GLENDALE, AZ – SEPTEMBER 11: Wide receiver Chris Hogan #15 of the New England Patriots celebrates with wide receiver Julian Edelman #11 after scoring on a 37 yard touchdown reception against the Arizona Cardinals during the first quarter of the NFL game at the University of Phoenix Stadium on September 11, 2016 in Glendale, Arizona. (Photo by Christian Petersen/Getty Images)

Don’t tell me that white people don’t experience their share of racism. Not after my experiences over the last few months.

Full disclosure: I am a white man. I stand a hair under 6-foot-2 and have a medium build. Apparently, these three physical characteristics are enough for racists to draw some pretty big conclusions about me. Have I ever owned a Coldplay album? Do I eat an exorbitant amount of quinoa? Yes and yes. Those things happen to be true, but they are not the generalizations that irk and hurt me.

What bothers me is the glances and stares I get wherever I go: to the gym, on a walk with my dog, at the grocery store buying more quinoa. The whispers. The complete strangers coming up to me in public and asking the question:

“Ohmigod. Do you play wide receiver for the New England Patriots?”

Not: “Are you Danny Amendola?” Or: “Are you Julian Edelman?” Or: “Are you Wes Welker?” Or: “Are you the new white one Chris Hogan?” Nope. They just ask me if I’m a wide receiver for the Patriots because these RACISTS think all average white guys are interchangeable and play receiver for the Patriots. They don’t even bother learning these players’ names. Or my name.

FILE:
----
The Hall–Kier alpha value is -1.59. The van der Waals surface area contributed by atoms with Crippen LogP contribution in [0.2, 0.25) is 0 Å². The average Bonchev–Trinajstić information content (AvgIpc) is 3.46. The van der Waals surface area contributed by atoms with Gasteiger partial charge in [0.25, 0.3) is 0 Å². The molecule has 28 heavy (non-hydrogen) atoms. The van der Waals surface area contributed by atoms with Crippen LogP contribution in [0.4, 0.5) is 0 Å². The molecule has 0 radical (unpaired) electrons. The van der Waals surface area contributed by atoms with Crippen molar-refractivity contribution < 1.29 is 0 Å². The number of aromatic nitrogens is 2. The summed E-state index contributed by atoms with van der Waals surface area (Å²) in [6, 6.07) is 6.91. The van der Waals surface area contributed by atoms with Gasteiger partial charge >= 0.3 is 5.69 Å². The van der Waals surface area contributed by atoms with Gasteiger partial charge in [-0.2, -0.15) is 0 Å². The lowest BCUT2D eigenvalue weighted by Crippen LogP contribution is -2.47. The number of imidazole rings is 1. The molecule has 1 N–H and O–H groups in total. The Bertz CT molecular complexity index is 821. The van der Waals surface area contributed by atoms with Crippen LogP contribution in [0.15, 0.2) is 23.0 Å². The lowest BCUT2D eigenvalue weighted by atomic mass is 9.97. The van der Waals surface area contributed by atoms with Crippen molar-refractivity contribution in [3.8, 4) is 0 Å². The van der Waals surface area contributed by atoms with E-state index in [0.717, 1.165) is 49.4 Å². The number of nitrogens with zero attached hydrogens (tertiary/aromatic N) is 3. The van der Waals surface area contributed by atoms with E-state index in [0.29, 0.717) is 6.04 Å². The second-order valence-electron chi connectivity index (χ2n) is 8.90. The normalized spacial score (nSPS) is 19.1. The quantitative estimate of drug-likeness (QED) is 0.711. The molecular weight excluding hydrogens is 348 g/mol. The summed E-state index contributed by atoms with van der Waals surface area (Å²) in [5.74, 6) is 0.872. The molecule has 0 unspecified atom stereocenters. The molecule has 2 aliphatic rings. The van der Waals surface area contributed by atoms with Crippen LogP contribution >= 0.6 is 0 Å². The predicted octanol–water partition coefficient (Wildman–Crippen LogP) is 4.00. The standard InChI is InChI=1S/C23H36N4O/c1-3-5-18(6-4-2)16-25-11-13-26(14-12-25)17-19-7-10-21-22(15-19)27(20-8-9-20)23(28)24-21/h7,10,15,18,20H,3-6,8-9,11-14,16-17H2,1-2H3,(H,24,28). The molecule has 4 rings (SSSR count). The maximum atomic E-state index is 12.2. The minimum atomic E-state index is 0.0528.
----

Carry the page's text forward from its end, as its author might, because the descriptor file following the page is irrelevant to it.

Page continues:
It’s hurtful.

A friend of mine in college experienced this same kind of racism — but it was reverse racism to what I’m experiencing. Kendall was 6-foot-6 and always got asked by people if he played basketball. He did not. He played the trombone and was an Econ major. And one night after a few Twisted Teas he disclosed to me that his lifelong dream was to be a white possession receiver, but society wouldn’t let him because he was black and tall and not a good athlete. It was heartbreaking to hear.

But never did I think that I would be targeted in a similar way.

I don’t know how to say it any clearer, but:


Sure, Bill Belichick has probably scouted all of us at one time or another via hidden cameras. But I’m not currently a Patriots receiver and never have been. Maybe one day I will be, who knows. I’m sure I could get wide open a few times in the Steelers secondary. But that’s not my point. My point is this: stop stereotyping me. Stop trying to put me in a box. Stop assuming I run crossing patterns over the top of the box. Stop thinking I’m a rich athlete with heart and grit who can take shots over the middle of the field and bounce right back up just because of the way I look. Stop being racist.

You can do it. You will have to challenge your worldview and your preconceived notions. It will be hard. But as Chris Martin of Coldplay sings:

“Nobody said it was easy.”

And one more thing: I’m way taller than Edelman and Welker. That’s the most insulting thing of all.